Read more at UCSF.edu
Research led by a UC San Francisco investigator establishes a new benchmark in the treatment of patients with metastatic colorectal cancer and sets a new expectation for how long patients can live with the particularly lethal disease.
The research, which spanned a decade, was unveiled at a plenary presentation on June 1 at the 2014 Annual Meeting of the American Society of Clinical Oncology (ASCO) in Chicago. The plenary session spotlights research deemed to have the highest scientific merit and greatest impact on cancer research and care. The colorectal cancer study was selected from among more than 5,000 abstracts to be shared at the meeting.
The study was led by UCSF medical oncologist Alan P. Venook, MD.
In the phase III study, researchers determined that cetuximab plus chemotherapy is similarly effective as bevacizumab plus chemotherapy for patients.
Median survival rate during the trial was approximately 29 months under either approach – seven months longer than the expectations ten years ago and nearly triple the survival span of 20 years ago. About 10 percent of the patients lived more than five years, an extremely encouraging amount of time compared to two decades ago.
The results answer long-standing questions about the relative effectiveness of four common treatments, and provide patients and physicians important new information as they grapple with treatment choices. Moreover, the study, which began in 2004, reflects the evolution of the highly-lethal cancer, the second leading cause of cancer deaths in the United States and the third most common malignant neoplasm in the world, according to the National Cancer Institute (NCI).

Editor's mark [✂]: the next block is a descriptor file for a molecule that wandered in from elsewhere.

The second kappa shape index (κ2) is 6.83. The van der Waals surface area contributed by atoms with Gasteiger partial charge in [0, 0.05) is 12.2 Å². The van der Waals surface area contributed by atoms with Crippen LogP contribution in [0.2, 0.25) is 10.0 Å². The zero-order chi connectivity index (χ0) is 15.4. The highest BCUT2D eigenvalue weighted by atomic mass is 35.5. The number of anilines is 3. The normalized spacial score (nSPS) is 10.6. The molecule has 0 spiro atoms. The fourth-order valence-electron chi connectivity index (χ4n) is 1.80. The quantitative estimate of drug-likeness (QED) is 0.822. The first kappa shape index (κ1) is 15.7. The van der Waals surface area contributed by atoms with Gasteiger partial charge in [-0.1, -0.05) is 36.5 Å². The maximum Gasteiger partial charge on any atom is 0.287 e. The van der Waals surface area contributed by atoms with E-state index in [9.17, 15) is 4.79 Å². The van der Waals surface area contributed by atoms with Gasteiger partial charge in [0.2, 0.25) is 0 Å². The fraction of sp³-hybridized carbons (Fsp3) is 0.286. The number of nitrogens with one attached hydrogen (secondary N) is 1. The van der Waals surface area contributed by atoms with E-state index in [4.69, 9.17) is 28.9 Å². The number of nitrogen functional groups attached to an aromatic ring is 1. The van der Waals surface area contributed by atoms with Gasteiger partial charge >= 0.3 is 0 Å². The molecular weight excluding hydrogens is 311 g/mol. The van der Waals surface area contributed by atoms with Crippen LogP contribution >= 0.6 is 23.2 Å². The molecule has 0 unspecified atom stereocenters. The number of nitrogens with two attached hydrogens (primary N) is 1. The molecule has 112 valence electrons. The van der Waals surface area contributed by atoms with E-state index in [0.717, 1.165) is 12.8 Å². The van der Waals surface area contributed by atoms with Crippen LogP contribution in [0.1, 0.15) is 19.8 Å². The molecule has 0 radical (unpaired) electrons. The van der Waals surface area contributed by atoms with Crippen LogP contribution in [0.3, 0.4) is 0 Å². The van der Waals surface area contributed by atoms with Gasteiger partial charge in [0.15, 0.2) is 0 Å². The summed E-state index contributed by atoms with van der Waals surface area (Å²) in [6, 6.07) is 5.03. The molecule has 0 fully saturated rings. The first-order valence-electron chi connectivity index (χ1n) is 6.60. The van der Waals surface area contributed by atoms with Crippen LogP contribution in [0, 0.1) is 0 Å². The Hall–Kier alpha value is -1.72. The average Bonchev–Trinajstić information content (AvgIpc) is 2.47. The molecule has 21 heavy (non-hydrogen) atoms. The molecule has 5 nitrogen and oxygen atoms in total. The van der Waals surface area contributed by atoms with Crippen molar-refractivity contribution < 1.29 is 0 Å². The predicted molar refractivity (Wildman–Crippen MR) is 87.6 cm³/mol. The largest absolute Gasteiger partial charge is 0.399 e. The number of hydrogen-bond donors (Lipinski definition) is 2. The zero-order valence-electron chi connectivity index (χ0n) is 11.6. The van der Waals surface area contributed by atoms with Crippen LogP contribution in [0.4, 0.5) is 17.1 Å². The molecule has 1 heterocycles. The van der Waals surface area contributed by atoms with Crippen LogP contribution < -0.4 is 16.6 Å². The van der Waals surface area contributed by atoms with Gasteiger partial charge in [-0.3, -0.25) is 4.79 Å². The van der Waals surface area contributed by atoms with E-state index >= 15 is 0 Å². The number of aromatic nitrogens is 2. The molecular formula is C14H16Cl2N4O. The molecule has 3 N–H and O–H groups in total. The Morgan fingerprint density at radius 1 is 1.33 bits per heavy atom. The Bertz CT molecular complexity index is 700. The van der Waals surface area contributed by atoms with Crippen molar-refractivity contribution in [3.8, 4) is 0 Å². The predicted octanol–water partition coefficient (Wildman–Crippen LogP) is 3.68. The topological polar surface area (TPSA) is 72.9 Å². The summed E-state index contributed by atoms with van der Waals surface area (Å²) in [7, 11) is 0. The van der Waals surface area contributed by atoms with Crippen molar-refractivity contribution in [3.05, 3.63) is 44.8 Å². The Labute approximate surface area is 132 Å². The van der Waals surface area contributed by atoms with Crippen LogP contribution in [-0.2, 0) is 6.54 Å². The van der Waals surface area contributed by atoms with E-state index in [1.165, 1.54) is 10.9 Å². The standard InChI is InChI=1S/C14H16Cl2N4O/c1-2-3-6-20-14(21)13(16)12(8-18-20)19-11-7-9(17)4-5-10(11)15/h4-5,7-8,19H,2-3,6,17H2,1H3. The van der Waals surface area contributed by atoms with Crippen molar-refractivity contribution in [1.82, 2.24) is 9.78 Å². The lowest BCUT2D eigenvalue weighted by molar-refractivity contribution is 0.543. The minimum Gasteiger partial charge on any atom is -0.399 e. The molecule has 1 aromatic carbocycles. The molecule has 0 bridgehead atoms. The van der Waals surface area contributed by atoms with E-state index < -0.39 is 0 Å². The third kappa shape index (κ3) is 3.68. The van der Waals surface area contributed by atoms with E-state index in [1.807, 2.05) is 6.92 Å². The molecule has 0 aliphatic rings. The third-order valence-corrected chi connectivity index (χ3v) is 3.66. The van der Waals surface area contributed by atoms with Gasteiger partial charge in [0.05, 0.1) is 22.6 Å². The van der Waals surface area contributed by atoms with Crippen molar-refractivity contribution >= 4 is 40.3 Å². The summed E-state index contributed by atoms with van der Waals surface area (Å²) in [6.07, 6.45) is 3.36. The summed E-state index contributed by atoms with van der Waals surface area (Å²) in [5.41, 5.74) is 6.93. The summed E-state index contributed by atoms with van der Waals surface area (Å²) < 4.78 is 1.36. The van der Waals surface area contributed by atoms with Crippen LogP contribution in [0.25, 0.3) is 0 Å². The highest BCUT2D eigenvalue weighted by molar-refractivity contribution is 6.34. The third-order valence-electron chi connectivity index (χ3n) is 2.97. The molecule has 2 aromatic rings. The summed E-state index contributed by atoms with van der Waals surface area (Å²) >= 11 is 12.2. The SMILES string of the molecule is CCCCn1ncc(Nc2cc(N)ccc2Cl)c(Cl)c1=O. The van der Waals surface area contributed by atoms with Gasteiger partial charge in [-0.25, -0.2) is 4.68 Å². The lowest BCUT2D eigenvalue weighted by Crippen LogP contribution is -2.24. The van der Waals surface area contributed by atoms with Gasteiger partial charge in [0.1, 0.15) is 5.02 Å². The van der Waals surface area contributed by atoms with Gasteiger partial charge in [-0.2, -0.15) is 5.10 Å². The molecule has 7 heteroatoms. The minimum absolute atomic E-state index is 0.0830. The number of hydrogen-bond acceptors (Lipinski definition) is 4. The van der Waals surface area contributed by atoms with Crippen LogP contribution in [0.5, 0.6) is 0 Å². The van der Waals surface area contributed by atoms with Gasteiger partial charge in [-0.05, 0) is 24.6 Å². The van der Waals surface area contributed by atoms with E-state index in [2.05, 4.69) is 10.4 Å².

"Our investigation has clarified the standard of care and given us a deeper understanding of metastatic colorectal cancer," said Venook, principal investigator and lead author of the study. He is a professor of clinical medicine and chief of gastrointestinal oncology at UCSF.
"Today, patients with this form of cancer have real choices, more ways to personalize their treatment," he said. "Treatment should reflect their preferences and concerns for potential side effects without compromising its effectiveness."
Approximately, 143,000 Americans are diagnosed annually with the disease, according to the NCI, including 50,000 people with metastatic disease. Colon cancer begins in the colon while cancer that begins in the rectum is called rectal cancer. Cancer that begins in either organ is generally known as colorectal cancer.
Most patients with metastatic disease remain incurable, but the five-year survival rate for American patients with non-metastatic cancer improved from 50 percent in 1975 to 66 percent three decades later, reported a recent article in ASCO’s Journal of Clinical Oncology.
The study presented at ASCO sought to determine whether there is an optimal first-line treatment for patients with untreated metastatic colorectal cancer without KRAS mutations (an abnormal gene that can affect response to therapy) by comparing chemotherapy plus two widely used targeted drugs – bevacizumab or cetuximab. Patients were assigned by their physicians to Folfiri or Folfox chemotherapy regimens and then randomized to either chemotherapy and cetuximab or chemotherapy and bevacizumab. Costs of the two drugs are comparable although cetuximab involves more frequent infusions and is therefore more costly.